Education isn’t physically comfortable. It wouldn’t be surprising if all those hours crammed into a classroom or hunched over a desk ended up leaving a physical mark. A new study from the Mainz University Medical Center in Germany argues that nearsightedness is one of the symptoms of a comprehensive education: The more educated you are, the more likely you are to be nearsighted, and the worse that nearsightedness is likely to be.
To analyze the correlation between myopia development and education, researchers at the Mainz University Medical Center examined nearsightedness in 4,658 Germans aged 35 to 74, excluding anyone with cataracts or who had undergone refractive surgery. This research was undertaken as part of the Gutenberg Health Study and the results demonstrate that myopia becomes more prevalent with a higher level of education. Only 24 percent of the nearsighted subjects had no high school education or other training, while 35 percent of high school graduates and vocational school graduates were nearsighted. In contrast, no less than 53 percent of university graduates were nearsighted.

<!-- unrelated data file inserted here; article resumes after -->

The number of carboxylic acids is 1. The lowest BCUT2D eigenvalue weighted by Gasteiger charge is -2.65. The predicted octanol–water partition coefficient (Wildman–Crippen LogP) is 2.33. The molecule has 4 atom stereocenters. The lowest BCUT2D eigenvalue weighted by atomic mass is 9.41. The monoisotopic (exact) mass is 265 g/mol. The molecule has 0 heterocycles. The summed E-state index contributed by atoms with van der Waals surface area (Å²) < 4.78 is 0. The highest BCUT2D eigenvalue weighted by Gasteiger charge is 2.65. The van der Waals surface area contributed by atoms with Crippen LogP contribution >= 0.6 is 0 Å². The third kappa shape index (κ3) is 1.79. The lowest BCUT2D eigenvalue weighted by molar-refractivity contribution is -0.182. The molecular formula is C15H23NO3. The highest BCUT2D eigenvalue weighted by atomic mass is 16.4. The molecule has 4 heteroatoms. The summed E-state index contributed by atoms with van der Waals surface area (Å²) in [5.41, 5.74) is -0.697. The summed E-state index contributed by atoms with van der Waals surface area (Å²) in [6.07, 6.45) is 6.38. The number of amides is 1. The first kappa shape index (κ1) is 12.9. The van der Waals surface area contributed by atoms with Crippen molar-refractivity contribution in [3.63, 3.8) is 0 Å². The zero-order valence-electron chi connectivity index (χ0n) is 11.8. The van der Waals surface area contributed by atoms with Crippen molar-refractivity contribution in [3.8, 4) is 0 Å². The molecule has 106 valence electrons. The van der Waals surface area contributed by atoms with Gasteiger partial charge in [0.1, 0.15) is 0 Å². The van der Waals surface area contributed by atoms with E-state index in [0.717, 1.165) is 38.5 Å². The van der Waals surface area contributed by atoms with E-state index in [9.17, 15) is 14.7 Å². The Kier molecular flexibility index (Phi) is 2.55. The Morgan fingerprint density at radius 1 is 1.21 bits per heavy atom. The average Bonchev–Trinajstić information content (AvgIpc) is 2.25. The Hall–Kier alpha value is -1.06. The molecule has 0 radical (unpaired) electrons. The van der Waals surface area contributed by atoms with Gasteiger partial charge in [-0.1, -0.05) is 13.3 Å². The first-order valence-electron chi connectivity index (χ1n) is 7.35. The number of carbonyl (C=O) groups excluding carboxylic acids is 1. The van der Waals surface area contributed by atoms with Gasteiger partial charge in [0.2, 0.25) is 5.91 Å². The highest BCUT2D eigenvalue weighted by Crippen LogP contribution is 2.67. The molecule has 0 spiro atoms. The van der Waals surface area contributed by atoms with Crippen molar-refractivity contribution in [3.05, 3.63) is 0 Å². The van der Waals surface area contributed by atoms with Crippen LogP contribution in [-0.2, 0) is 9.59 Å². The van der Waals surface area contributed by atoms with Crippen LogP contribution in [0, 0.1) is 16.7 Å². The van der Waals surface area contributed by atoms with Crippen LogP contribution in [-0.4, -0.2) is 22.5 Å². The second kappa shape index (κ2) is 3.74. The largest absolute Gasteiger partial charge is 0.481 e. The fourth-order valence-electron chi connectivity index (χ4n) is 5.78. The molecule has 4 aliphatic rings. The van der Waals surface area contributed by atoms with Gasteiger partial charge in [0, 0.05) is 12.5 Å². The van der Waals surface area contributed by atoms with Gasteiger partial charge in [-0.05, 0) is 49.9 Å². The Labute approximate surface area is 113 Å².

In addition to education levels completed, the Mainz-based researchers also found that people who spent more years in school proved to be more myopic, with nearsightedness worsening for each year of school. Furthermore, the researchers looked at the effects of 45 genetic markers, but found that these have a much lower impact on the severity of nearsightedness compared to the level of education achieved.
As for ways to counteract these effects, the researchers offer up two options: one, get more sunlight, which has been shown in other studies to help slow the effects of myopia. Second, and much, much, much less realistic: Spend less than 30 hours a week using your eyes for “close-up activities” like reading or fixating on a screen. Not gonna happen, ressarchers.